On to the front section of the frame. One of the reasons I built this in sections is the fact that small pieces of tubing are easier to handle than a ten foot section – especially when I am doing this as a one man project. The other reason is that there is going to be a round tube front cross member and it is easier to use a hole saw to cut the tubing than a torch. Although I have used that method in the past. Notice that the hole is off set to the top. This is to accommodate the taper in the lower part of the rail that I mentioned earlier. The tube is heavy wall – schedule 80 pipe. This piece was actually scrap from a welding yard and was used for boiler tubes at a power plant. It is good to use heavy wall tubing as opposed to thin wall. Years ago I saw a T – bucket that hit a chuck hole and the force just peeled the spring perch back and tore the cross member to shreds. I’m a quick learner! Also notice how the rails are aligned and held in place for tacking. Again , use the pins to measure the distance to the holes on each side. I can’t tell you how important measuring is on a project like this.
Here is the front cross member tacked and partially welded in place. The frame is upside down – notice the difference in material from the cross member to the top of the rail. Again – this is for the taper that will be cut later.
Frame is right side up and measurements taken again this frame is within 1/32nd of an inch of being square. Not bad for a table top frame jig.
Time to get down to setting the frame at ride height. Notice the stands used to hold the rear end housing , rear of the frame and the front. The rear end is set so that the center of the axle housing where the wheel bearings go is half the diameter of the tires to be run. Ex. If the tire diameter is 28 inches , then the center of the axle will be set at 14 inches and the stand height built accordingly. The frame height is up to you. I always allow at least 11/2 – 2 inches for the frame to settle ( loaded ) and at least 3 to 4 inches for axle to frame clearance. The angle of the frame is also up to you. This frame is going to have a greater forward rake than most cars I build. This is the affect that I am trying to achieve. Remember – this car will have a suicide front end therefore; I can have a greater angle on the front. If I were running a stock type suspension , the frame would be higher to accommodate the spring and axle under the frame.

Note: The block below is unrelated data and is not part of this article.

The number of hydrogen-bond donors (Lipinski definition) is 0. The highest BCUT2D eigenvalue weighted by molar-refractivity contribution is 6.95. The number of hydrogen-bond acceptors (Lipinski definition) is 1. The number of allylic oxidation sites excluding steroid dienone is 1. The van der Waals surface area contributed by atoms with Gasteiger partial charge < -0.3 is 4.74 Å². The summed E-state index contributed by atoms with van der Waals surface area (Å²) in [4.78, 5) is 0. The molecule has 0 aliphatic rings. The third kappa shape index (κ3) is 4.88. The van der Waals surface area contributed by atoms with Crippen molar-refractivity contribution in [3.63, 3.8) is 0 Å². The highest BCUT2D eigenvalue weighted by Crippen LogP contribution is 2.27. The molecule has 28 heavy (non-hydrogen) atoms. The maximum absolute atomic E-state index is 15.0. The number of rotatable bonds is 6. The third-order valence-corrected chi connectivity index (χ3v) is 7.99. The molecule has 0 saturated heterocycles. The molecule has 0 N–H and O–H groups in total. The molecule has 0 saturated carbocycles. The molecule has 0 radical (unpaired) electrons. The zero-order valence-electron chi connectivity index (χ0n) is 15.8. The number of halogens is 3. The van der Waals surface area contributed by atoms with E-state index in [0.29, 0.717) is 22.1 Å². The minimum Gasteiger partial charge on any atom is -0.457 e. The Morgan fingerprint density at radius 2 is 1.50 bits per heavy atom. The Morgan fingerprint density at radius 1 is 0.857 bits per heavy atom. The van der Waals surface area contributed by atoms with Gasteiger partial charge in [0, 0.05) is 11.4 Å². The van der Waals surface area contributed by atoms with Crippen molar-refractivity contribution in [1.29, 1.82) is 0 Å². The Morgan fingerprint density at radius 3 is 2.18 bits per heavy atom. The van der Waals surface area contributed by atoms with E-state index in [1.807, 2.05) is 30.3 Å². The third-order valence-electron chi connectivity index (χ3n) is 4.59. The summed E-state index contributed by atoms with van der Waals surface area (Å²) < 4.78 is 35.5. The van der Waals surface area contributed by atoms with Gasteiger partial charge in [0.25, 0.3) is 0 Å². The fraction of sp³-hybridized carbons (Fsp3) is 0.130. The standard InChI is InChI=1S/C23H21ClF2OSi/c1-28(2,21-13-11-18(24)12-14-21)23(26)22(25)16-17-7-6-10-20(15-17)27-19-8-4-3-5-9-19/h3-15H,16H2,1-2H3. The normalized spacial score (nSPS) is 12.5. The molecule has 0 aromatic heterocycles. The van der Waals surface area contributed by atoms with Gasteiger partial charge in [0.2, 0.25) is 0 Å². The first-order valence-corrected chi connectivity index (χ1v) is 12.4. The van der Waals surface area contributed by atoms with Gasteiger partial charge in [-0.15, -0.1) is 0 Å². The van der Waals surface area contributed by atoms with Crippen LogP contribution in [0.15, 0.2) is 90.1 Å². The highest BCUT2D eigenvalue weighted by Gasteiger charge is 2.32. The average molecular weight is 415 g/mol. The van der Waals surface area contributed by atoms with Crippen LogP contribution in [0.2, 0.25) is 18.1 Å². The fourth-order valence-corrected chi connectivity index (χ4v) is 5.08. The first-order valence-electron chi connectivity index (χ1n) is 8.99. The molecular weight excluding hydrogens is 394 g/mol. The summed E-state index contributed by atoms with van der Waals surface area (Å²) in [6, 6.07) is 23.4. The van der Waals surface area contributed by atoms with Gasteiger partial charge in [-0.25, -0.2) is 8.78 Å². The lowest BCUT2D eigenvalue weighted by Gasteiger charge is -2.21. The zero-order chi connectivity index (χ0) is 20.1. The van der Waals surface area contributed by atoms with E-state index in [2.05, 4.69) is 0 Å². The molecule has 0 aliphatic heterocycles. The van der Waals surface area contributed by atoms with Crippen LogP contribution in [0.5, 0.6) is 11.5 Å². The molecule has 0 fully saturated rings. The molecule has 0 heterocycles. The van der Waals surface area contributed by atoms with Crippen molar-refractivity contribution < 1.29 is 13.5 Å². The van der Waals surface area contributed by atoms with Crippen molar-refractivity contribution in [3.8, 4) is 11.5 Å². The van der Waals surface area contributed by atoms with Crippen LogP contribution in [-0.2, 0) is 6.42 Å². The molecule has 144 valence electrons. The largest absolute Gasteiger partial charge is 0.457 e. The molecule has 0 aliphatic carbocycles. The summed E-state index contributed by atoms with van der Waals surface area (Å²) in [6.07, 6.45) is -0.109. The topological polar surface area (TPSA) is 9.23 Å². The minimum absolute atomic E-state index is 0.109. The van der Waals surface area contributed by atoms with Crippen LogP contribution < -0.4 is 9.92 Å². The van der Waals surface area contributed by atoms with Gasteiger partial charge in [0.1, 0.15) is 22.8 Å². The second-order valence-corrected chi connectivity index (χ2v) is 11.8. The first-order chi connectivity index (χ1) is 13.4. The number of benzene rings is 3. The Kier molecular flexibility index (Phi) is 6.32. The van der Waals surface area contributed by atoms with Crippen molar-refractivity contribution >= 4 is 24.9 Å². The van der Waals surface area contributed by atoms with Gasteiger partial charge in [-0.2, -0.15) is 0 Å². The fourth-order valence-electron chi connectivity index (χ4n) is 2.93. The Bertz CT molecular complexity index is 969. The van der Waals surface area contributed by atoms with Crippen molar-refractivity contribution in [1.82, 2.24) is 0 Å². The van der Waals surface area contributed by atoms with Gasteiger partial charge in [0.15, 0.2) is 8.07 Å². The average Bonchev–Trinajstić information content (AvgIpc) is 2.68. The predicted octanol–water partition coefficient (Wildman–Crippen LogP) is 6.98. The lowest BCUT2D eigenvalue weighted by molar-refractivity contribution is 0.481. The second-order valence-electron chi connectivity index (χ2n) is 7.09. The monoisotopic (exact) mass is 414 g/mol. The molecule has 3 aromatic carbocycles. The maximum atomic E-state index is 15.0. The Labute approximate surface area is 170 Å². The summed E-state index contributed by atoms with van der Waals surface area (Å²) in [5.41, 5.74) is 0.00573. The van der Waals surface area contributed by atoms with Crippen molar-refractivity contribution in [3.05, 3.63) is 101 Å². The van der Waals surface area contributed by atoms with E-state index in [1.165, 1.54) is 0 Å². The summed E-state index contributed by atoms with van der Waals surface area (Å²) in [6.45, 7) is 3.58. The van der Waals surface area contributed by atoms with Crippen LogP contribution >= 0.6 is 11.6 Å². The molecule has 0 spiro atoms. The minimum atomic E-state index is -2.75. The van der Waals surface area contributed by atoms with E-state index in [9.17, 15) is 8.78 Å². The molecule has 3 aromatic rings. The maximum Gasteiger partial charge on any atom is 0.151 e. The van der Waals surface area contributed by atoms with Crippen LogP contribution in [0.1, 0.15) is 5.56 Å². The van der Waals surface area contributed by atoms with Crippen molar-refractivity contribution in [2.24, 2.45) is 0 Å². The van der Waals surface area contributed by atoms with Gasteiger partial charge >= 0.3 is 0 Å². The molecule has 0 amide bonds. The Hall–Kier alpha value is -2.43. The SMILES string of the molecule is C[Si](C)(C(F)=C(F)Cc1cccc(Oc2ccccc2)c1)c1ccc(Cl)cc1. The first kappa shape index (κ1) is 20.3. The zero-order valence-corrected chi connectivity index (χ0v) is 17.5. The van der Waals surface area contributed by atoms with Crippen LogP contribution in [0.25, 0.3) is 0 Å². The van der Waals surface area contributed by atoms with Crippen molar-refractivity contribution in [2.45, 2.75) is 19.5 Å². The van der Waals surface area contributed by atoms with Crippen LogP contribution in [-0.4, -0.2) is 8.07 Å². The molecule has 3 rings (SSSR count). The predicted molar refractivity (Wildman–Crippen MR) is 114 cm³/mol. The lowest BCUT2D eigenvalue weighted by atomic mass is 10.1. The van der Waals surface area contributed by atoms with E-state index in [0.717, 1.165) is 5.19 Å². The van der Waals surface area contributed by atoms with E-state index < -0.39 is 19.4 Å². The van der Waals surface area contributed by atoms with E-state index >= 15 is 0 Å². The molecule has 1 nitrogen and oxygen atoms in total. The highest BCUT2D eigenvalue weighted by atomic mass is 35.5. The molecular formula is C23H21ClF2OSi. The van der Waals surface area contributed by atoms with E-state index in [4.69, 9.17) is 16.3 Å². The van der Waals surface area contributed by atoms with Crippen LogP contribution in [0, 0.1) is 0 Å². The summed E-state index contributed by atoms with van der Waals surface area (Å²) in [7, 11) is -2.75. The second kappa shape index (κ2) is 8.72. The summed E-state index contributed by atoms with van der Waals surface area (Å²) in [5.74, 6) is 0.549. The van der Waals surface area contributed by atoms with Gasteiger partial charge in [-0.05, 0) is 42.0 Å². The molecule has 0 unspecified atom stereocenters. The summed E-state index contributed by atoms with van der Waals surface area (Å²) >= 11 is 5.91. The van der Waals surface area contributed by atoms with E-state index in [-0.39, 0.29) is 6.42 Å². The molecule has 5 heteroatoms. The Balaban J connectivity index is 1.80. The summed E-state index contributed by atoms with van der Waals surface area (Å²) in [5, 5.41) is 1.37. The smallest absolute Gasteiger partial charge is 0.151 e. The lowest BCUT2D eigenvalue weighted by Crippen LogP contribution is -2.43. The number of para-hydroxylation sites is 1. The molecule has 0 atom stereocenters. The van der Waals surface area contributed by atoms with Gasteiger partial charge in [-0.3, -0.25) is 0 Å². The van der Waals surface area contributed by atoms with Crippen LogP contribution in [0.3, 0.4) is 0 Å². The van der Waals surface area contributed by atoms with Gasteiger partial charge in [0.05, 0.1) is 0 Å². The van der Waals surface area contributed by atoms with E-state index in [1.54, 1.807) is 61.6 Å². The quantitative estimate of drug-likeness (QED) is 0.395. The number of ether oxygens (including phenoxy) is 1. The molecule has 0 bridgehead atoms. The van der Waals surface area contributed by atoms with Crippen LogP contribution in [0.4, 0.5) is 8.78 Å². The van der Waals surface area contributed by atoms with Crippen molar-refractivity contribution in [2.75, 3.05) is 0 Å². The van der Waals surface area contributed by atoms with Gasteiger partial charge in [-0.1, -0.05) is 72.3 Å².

Another view showing the set up. Notice that the frame is leveled from side to side. If this is not done, all of the brackets will be off and the car will ultimately sit awkward.
I make all of my brackets , spring perches, and other assorted needed accessories. The spring perches along with a lot of other information is shown in detail in my DVD video from Streetrod 101. The rear spring shackles on the bolt end are cut down so that the head of the bolt ( grade 8 ) will not turn. I make a lot of things for my cars and wind up saving a ton of money. Rods on the cheap are great and just as much fun and look just as good!!
Mocking up the rear spring using bailing wire, masking tape and spacers to take the place of the actual spring leaves. The spring perches and axle brackets along with the spring shackles are all necessary in order to arrive at the correct distance for the spring to be installed. When all are in place, the spring shackles should be almost parallel to the ground when installed. This way when the frame is fully loaded, the spring shackles will ride at about a 45 degree angle. After this is figured, set up the brackets to the axle and tack in place.